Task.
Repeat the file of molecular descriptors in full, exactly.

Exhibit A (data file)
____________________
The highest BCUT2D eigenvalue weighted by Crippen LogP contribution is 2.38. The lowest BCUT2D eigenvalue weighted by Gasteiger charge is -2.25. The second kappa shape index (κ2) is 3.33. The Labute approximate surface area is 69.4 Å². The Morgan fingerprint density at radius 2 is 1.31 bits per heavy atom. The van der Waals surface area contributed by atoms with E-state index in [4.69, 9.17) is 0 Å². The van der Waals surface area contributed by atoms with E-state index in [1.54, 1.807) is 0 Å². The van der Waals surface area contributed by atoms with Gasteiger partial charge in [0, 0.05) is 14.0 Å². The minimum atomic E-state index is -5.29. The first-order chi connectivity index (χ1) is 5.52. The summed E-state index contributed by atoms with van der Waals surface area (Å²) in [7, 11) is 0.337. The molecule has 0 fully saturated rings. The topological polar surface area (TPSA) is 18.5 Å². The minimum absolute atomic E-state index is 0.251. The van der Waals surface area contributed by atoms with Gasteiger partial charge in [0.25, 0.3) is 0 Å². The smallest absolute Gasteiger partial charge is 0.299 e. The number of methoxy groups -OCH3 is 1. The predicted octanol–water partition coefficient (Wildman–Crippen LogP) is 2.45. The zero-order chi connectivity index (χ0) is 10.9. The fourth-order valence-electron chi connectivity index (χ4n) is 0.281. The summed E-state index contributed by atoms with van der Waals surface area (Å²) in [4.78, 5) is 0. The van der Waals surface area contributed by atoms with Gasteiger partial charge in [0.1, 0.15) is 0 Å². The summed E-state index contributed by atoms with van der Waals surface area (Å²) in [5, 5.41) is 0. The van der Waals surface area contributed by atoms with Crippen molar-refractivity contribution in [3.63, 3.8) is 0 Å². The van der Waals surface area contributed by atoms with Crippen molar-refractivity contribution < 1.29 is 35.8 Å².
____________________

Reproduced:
The highest BCUT2D eigenvalue weighted by Crippen LogP contribution is 2.38. The lowest BCUT2D eigenvalue weighted by Gasteiger charge is -2.25. The second kappa shape index (κ2) is 3.33. The Labute approximate surface area is 69.4 Å². The Morgan fingerprint density at radius 2 is 1.31 bits per heavy atom. The van der Waals surface area contributed by atoms with E-state index in [4.69, 9.17) is 0 Å². The van der Waals surface area contributed by atoms with E-state index in [1.54, 1.807) is 0 Å². The van der Waals surface area contributed by atoms with Gasteiger partial charge in [0, 0.05) is 14.0 Å². The minimum atomic E-state index is -5.29. The first-order chi connectivity index (χ1) is 5.52. The summed E-state index contributed by atoms with van der Waals surface area (Å²) in [7, 11) is 0.337. The molecule has 0 fully saturated rings. The topological polar surface area (TPSA) is 18.5 Å². The minimum absolute atomic E-state index is 0.251. The van der Waals surface area contributed by atoms with Gasteiger partial charge in [0.25, 0.3) is 0 Å². The smallest absolute Gasteiger partial charge is 0.299 e. The number of methoxy groups -OCH3 is 1. The predicted octanol–water partition coefficient (Wildman–Crippen LogP) is 2.45. The zero-order chi connectivity index (χ0) is 10.9. The fourth-order valence-electron chi connectivity index (χ4n) is 0.281. The summed E-state index contributed by atoms with van der Waals surface area (Å²) in [4.78, 5) is 0. The van der Waals surface area contributed by atoms with Gasteiger partial charge in [0.1, 0.15) is 0 Å². The summed E-state index contributed by atoms with van der Waals surface area (Å²) in [5, 5.41) is 0. The van der Waals surface area contributed by atoms with Crippen molar-refractivity contribution in [3.63, 3.8) is 0 Å². The van der Waals surface area contributed by atoms with Crippen molar-refractivity contribution < 1.29 is 35.8 Å².